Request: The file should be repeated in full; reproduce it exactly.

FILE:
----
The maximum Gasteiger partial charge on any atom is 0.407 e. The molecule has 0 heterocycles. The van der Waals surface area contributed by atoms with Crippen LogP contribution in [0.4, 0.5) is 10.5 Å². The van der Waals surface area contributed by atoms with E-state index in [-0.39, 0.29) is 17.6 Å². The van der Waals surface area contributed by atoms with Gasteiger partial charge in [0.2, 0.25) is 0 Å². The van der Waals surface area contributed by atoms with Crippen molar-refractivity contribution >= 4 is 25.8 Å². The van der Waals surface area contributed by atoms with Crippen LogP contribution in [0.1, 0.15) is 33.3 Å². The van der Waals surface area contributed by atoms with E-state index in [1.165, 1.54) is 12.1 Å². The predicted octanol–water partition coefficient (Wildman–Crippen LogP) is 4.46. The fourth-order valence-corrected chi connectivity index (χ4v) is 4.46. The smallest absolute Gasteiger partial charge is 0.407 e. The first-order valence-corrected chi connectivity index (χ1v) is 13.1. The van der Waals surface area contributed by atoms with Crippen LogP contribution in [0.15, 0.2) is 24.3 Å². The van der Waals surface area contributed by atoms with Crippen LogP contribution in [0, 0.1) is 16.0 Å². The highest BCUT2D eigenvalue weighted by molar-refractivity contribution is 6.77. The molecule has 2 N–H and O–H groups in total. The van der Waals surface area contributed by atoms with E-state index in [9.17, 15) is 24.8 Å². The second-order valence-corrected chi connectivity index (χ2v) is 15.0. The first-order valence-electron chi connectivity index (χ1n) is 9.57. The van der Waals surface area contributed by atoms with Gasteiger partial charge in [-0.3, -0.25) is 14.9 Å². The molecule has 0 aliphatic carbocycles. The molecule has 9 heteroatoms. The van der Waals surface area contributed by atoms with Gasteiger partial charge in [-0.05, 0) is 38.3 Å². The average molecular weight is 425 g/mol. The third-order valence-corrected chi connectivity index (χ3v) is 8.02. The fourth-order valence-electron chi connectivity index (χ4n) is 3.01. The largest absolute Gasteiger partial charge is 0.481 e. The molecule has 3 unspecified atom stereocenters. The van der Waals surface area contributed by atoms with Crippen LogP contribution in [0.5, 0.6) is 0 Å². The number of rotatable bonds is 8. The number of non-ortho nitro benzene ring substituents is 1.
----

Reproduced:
The maximum Gasteiger partial charge on any atom is 0.407 e. The molecule has 0 heterocycles. The van der Waals surface area contributed by atoms with Crippen LogP contribution in [0.4, 0.5) is 10.5 Å². The van der Waals surface area contributed by atoms with E-state index in [-0.39, 0.29) is 17.6 Å². The van der Waals surface area contributed by atoms with Gasteiger partial charge in [0.2, 0.25) is 0 Å². The van der Waals surface area contributed by atoms with Crippen molar-refractivity contribution >= 4 is 25.8 Å². The van der Waals surface area contributed by atoms with Crippen LogP contribution in [0.1, 0.15) is 33.3 Å². The van der Waals surface area contributed by atoms with E-state index in [1.165, 1.54) is 12.1 Å². The predicted octanol–water partition coefficient (Wildman–Crippen LogP) is 4.46. The fourth-order valence-corrected chi connectivity index (χ4v) is 4.46. The smallest absolute Gasteiger partial charge is 0.407 e. The first-order valence-corrected chi connectivity index (χ1v) is 13.1. The van der Waals surface area contributed by atoms with Crippen LogP contribution in [0.15, 0.2) is 24.3 Å². The van der Waals surface area contributed by atoms with Crippen LogP contribution in [0, 0.1) is 16.0 Å². The highest BCUT2D eigenvalue weighted by molar-refractivity contribution is 6.77. The molecule has 2 N–H and O–H groups in total. The van der Waals surface area contributed by atoms with E-state index in [9.17, 15) is 24.8 Å². The second-order valence-corrected chi connectivity index (χ2v) is 15.0. The first-order valence-electron chi connectivity index (χ1n) is 9.57. The van der Waals surface area contributed by atoms with Gasteiger partial charge in [-0.3, -0.25) is 14.9 Å². The molecule has 0 aliphatic carbocycles. The molecule has 9 heteroatoms. The van der Waals surface area contributed by atoms with Gasteiger partial charge in [-0.05, 0) is 38.3 Å². The average molecular weight is 425 g/mol. The third-order valence-corrected chi connectivity index (χ3v) is 8.02. The fourth-order valence-electron chi connectivity index (χ4n) is 3.01. The largest absolute Gasteiger partial charge is 0.481 e. The molecule has 3 unspecified atom stereocenters. The van der Waals surface area contributed by atoms with Crippen LogP contribution in [0.5, 0.6) is 0 Å². The number of rotatable bonds is 8. The number of non-ortho nitro benzene ring substituents is 1.